Bravo presented her research, “Legal Constructions of Personhood and Their Nexus with the Traffic in Human Beings,” during the session on Bullying and Personhood. She also chaired the session on Bullying and Politics.

Bravo was among an international group of attendees from the United Kingdom, Turkey, India, Taiwan, Iran, South Africa, and other countries.

Professor George Edwards was invited to present at London’s Royal Society of International Affairs - Chatham House, the U.K. sister organization of the prestigious U.S. Council on Foreign Relations as part of the Transatlantic Dialogue on International Law. That event took place Nov. 10 - 11.

His presentation was titled “Efficacy of International Law in Protecting Human Rights: Hong Kong, the U.S., the U.K., and Transnational Legal Education.” He was one of two dozen participants invited to join the dialogue, with other participants being officials of the U.S. government, U.K. government, and the European Union, along with representatives of academia and civil society from the U.S., the U.K., and continental Europe.

The Atlantic Council, based in Washington, D.C., co-sponsored the dialogue. The council traces its roots to the creation of the North Atlantic Treaty Organization, and to government officials and voluntary organizations interested in political, economic, and security issues.•

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  1. Frankly, it is tragic that you are even considering going to an expensive, unaccredited "law school." It is extremely difficult to get a job with a degree from a real school. If you are going to make the investment of time, money, and tears into law school, it should not be to a place that won't actually enable you to practice law when you graduate.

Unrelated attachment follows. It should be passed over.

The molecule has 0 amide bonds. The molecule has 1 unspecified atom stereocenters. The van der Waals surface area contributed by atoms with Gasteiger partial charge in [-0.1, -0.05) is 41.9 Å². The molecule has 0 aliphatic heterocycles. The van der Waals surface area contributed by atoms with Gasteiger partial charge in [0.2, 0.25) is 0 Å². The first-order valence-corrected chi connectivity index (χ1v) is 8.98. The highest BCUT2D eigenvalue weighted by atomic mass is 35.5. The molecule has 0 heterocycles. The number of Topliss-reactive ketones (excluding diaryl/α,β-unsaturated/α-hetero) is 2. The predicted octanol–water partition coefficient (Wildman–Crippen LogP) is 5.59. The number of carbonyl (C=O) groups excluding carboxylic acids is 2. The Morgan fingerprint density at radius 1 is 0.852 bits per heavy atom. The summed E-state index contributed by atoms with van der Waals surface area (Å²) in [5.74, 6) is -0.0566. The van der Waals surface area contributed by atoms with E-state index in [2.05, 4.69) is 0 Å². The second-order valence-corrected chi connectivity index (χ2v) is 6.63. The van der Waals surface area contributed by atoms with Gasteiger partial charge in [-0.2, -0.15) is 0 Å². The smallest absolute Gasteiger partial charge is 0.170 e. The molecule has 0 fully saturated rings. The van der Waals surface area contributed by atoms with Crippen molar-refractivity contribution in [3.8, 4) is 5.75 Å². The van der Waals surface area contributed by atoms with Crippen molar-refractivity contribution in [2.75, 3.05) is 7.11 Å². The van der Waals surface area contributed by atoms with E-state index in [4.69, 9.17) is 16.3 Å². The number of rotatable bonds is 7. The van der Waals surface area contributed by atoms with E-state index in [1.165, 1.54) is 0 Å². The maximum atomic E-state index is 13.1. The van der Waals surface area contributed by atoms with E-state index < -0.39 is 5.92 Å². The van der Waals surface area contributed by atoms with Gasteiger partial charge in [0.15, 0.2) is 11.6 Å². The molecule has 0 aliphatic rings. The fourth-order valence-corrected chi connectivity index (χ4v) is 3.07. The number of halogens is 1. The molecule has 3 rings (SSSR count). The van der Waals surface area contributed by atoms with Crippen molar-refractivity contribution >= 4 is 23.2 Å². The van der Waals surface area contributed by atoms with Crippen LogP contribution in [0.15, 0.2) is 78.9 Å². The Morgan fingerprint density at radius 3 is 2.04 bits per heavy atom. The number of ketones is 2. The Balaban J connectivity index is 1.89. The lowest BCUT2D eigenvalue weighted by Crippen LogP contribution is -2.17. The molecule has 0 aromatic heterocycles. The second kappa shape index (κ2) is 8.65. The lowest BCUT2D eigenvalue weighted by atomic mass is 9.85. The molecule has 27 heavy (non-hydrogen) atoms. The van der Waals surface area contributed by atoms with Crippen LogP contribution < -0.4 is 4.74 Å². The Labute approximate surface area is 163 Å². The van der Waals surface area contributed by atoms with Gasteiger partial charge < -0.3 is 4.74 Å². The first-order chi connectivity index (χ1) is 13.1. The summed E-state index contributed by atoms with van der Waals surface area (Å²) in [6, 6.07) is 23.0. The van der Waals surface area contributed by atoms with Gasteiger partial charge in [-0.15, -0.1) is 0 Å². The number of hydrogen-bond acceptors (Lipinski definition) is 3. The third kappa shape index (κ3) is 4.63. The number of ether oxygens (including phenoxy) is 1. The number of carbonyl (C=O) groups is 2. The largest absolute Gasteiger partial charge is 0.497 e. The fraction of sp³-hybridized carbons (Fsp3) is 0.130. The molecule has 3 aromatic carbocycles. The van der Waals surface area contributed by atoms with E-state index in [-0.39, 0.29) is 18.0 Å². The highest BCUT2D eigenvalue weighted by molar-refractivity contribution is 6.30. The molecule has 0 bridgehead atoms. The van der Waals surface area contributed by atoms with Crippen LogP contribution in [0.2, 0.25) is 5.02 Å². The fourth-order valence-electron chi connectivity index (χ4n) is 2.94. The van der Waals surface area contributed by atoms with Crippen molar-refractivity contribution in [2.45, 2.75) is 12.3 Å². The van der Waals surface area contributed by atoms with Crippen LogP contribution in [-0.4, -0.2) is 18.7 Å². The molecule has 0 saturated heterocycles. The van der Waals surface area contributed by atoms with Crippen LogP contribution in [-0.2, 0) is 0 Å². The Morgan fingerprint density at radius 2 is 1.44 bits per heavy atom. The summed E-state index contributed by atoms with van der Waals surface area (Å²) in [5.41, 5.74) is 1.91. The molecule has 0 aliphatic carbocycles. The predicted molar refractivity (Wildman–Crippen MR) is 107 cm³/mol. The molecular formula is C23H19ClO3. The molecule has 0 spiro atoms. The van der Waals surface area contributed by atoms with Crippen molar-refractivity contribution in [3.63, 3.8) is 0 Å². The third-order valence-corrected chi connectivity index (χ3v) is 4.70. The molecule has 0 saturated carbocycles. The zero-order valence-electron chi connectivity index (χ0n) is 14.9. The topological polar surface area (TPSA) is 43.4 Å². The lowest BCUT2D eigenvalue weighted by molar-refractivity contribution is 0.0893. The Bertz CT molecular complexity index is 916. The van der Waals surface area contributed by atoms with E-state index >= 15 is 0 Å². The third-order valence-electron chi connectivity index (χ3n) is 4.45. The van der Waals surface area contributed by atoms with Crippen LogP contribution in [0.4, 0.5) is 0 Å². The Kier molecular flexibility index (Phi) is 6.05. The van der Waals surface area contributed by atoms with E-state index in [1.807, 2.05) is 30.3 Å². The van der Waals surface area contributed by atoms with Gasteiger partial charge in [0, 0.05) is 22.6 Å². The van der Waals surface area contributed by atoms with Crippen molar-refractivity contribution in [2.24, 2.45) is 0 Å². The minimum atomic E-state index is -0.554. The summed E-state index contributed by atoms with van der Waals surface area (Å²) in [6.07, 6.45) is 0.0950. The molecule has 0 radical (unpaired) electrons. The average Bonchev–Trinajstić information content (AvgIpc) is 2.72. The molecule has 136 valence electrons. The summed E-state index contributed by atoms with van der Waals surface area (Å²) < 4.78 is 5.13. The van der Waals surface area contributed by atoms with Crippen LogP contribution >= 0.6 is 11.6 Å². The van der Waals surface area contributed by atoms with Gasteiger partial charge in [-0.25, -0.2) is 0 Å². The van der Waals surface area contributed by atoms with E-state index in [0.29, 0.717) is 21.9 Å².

2. As a lawyer who grew up in Fort Wayne (but went to a real law school), it is not that hard to find a mentor in the legal community without your school's assistance. One does not need to pay tens of thousands of dollars to go to an unaccredited legal diploma mill to get a mentor. Having a mentor means precisely nothing if you cannot get a job upon graduation, and considering that the legal job market is utterly terrible, these students from Indiana Tech are going to be adrift after graduation.

  3. 700,000 to 800,000 Americans are arrested for marijuana possession each year in the US. Do we need a new justice center if we decriminalize marijuana by having the City Council enact a $100 fine for marijuana possession and have the money go towards road repair?

  4. I am sorry to hear this.

  5. I tried a case in Judge Barker's court many years ago and I recall it vividly as a highlight of my career. I don't get in federal court very often but found myself back there again last Summer. We had both aged a bit but I must say she was just as I had remembered her. Authoritative, organized and yes, human ...with a good sense of humor. I also appreciated that even though we were dealing with difficult criminal cases, she treated my clients with dignity and understanding. My clients certainly respected her. Thanks for this nice article. Congratulations to Judge Barker for reaching another milestone in a remarkable career.